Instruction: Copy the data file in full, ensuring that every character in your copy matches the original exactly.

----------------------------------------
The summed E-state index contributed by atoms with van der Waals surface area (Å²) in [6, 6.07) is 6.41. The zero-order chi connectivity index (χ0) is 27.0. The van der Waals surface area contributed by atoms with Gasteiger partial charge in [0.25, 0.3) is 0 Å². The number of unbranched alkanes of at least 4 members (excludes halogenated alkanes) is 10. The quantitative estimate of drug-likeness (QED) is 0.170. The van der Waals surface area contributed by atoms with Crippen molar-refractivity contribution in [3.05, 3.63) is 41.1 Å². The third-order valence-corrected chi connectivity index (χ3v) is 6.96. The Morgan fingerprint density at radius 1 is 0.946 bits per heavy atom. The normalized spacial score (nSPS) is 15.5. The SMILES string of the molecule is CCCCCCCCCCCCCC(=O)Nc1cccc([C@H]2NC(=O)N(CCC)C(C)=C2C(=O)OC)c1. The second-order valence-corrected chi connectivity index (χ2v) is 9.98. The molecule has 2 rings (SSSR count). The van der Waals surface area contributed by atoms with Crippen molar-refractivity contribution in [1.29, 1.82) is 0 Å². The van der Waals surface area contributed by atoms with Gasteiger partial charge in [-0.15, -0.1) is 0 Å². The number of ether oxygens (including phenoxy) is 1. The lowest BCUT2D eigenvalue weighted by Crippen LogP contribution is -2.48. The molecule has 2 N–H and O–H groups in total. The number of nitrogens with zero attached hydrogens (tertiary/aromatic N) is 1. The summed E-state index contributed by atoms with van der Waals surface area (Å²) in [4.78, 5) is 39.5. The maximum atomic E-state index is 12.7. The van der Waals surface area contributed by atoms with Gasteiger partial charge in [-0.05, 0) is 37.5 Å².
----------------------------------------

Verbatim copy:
The summed E-state index contributed by atoms with van der Waals surface area (Å²) in [6, 6.07) is 6.41. The zero-order chi connectivity index (χ0) is 27.0. The van der Waals surface area contributed by atoms with Gasteiger partial charge in [0.25, 0.3) is 0 Å². The number of unbranched alkanes of at least 4 members (excludes halogenated alkanes) is 10. The quantitative estimate of drug-likeness (QED) is 0.170. The van der Waals surface area contributed by atoms with Crippen molar-refractivity contribution in [3.05, 3.63) is 41.1 Å². The third-order valence-corrected chi connectivity index (χ3v) is 6.96. The Morgan fingerprint density at radius 1 is 0.946 bits per heavy atom. The normalized spacial score (nSPS) is 15.5. The SMILES string of the molecule is CCCCCCCCCCCCCC(=O)Nc1cccc([C@H]2NC(=O)N(CCC)C(C)=C2C(=O)OC)c1. The second-order valence-corrected chi connectivity index (χ2v) is 9.98. The molecule has 2 rings (SSSR count). The van der Waals surface area contributed by atoms with Crippen molar-refractivity contribution in [1.29, 1.82) is 0 Å². The van der Waals surface area contributed by atoms with Gasteiger partial charge in [-0.15, -0.1) is 0 Å². The number of ether oxygens (including phenoxy) is 1. The lowest BCUT2D eigenvalue weighted by Crippen LogP contribution is -2.48. The molecule has 2 N–H and O–H groups in total. The number of nitrogens with zero attached hydrogens (tertiary/aromatic N) is 1. The summed E-state index contributed by atoms with van der Waals surface area (Å²) in [4.78, 5) is 39.5. The maximum atomic E-state index is 12.7. The van der Waals surface area contributed by atoms with Gasteiger partial charge in [-0.05, 0) is 37.5 Å².